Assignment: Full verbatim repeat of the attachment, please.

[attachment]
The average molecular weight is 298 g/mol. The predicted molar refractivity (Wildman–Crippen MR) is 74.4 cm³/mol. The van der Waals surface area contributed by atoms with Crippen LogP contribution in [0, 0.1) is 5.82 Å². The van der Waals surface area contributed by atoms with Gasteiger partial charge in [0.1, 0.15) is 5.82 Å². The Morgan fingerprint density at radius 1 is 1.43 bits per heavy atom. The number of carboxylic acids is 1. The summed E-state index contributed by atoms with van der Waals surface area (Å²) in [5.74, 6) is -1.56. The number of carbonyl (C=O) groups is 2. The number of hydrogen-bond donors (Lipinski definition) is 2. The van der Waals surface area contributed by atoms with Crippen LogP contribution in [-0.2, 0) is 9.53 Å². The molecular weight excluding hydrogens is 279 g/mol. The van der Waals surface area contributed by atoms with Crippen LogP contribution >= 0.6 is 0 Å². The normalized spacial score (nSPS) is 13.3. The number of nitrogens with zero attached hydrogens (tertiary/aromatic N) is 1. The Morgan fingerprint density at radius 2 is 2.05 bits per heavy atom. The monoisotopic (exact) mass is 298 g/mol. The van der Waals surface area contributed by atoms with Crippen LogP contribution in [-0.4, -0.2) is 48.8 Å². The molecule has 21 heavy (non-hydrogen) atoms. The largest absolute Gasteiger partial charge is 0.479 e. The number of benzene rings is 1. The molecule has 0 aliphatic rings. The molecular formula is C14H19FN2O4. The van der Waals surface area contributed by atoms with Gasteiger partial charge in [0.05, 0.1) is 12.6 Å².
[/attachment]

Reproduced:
The average molecular weight is 298 g/mol. The predicted molar refractivity (Wildman–Crippen MR) is 74.4 cm³/mol. The van der Waals surface area contributed by atoms with Crippen LogP contribution in [0, 0.1) is 5.82 Å². The van der Waals surface area contributed by atoms with Gasteiger partial charge in [0.1, 0.15) is 5.82 Å². The Morgan fingerprint density at radius 1 is 1.43 bits per heavy atom. The number of carboxylic acids is 1. The summed E-state index contributed by atoms with van der Waals surface area (Å²) in [5.74, 6) is -1.56. The number of carbonyl (C=O) groups is 2. The number of hydrogen-bond donors (Lipinski definition) is 2. The van der Waals surface area contributed by atoms with Crippen LogP contribution in [-0.2, 0) is 9.53 Å². The molecular weight excluding hydrogens is 279 g/mol. The van der Waals surface area contributed by atoms with Crippen LogP contribution >= 0.6 is 0 Å². The normalized spacial score (nSPS) is 13.3. The number of nitrogens with zero attached hydrogens (tertiary/aromatic N) is 1. The Morgan fingerprint density at radius 2 is 2.05 bits per heavy atom. The monoisotopic (exact) mass is 298 g/mol. The van der Waals surface area contributed by atoms with Crippen LogP contribution in [-0.4, -0.2) is 48.8 Å². The molecule has 21 heavy (non-hydrogen) atoms. The largest absolute Gasteiger partial charge is 0.479 e. The number of benzene rings is 1. The molecule has 0 aliphatic rings. The molecular formula is C14H19FN2O4. The van der Waals surface area contributed by atoms with Gasteiger partial charge in [0.05, 0.1) is 12.6 Å².